In order to be a safe person for other people, you must first be a safe person for yourself.
What are your thoughts? Are you putting yourself down? Are you overly critical of your accomplishments? Do you compare yourself?
Here are some thoughts that people wouldn't necessarily identify as being an unsafe person to themselves:
1) If only I had a bigger house or more money for nicer furniture. This place looks cheap or dated.
2) Gosh, I hate my (body part), why couldn't God have given me.... (thicker hair, a better metabolism, etc).
3) I can't dance, why bother going out with friends to the concert. I'll look and feel stupid.
4) My boss liked the job I did on that thing, but if he only knew that I whipped it out half-assed he'd be pretty irritated.
5) My boss liked the job I did on that thing, but it took every ounce of everything I have to get that done, I couldn't do it again. I hope he doesn't expect this quality of me again in the future. I totally screwed myself.
6) There's no way my spouse is happy right now, life stinks, she's totally faking it and lying to me by doing so.
I could go on and on and on...... But do you see a trend here? People think that negative self-talk is saying, "I'm a piece of garbage." But really, it's just holding yourself up to a standard that isn't true and has you falling short. It's rephrasing things in a way that is defeating and defeated. And when you're regularly shortchanging yourself and the people who love you you're not being a safe person for yourself.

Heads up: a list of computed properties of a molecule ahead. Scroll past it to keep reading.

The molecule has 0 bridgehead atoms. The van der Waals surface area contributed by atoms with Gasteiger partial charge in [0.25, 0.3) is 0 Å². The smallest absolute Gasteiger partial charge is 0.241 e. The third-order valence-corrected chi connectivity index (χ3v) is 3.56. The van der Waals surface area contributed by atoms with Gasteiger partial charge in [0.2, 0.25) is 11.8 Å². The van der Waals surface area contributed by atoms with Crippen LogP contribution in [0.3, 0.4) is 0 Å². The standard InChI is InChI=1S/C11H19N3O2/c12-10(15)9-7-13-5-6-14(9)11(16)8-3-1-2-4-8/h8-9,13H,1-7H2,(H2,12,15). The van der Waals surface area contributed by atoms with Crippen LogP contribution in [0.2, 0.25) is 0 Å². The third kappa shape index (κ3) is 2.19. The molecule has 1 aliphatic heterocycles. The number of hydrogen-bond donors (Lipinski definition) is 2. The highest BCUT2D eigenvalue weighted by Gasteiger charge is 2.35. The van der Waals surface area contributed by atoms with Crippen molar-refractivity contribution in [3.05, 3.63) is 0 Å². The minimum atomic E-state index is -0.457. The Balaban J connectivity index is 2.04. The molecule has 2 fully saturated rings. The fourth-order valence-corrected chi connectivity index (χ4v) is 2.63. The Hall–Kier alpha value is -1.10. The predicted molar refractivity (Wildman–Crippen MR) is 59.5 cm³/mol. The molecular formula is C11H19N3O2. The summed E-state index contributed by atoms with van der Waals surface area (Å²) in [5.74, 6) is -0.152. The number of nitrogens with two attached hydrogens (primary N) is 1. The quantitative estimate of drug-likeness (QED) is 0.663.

If you can't be safe for yourself, then how can you possible be safe for other people?
It comes out in the end. You might really feel like you're building people up around you, but then you have those days where the unsafe self-talk is displayed in your interactions with others. It's during those times that the people around you become confused. Is this person for me or against me? Since it's inconsistent they size you up as unsafe. They might even start behaving negatively toward you as their defense mechanism, and you'll have no idea why.
Oh man, it can get so convoluted. Relationships with others start first and foremost with our relationship with ourselves.
I really love it when I am providing couples counseling and the individuals are also seeking their own therapy because it's a place where they can explore what's going on in their minds and hearts while I'm working with their relationship as its own entity. Actually, to be honest, my absolute favorite is to be the therapist working with the individual while they're getting couples sessions with someone else. There's just something really beautiful about helping someone explore themselves and grow, and then watching them use that knowledge to also help their relationship heal.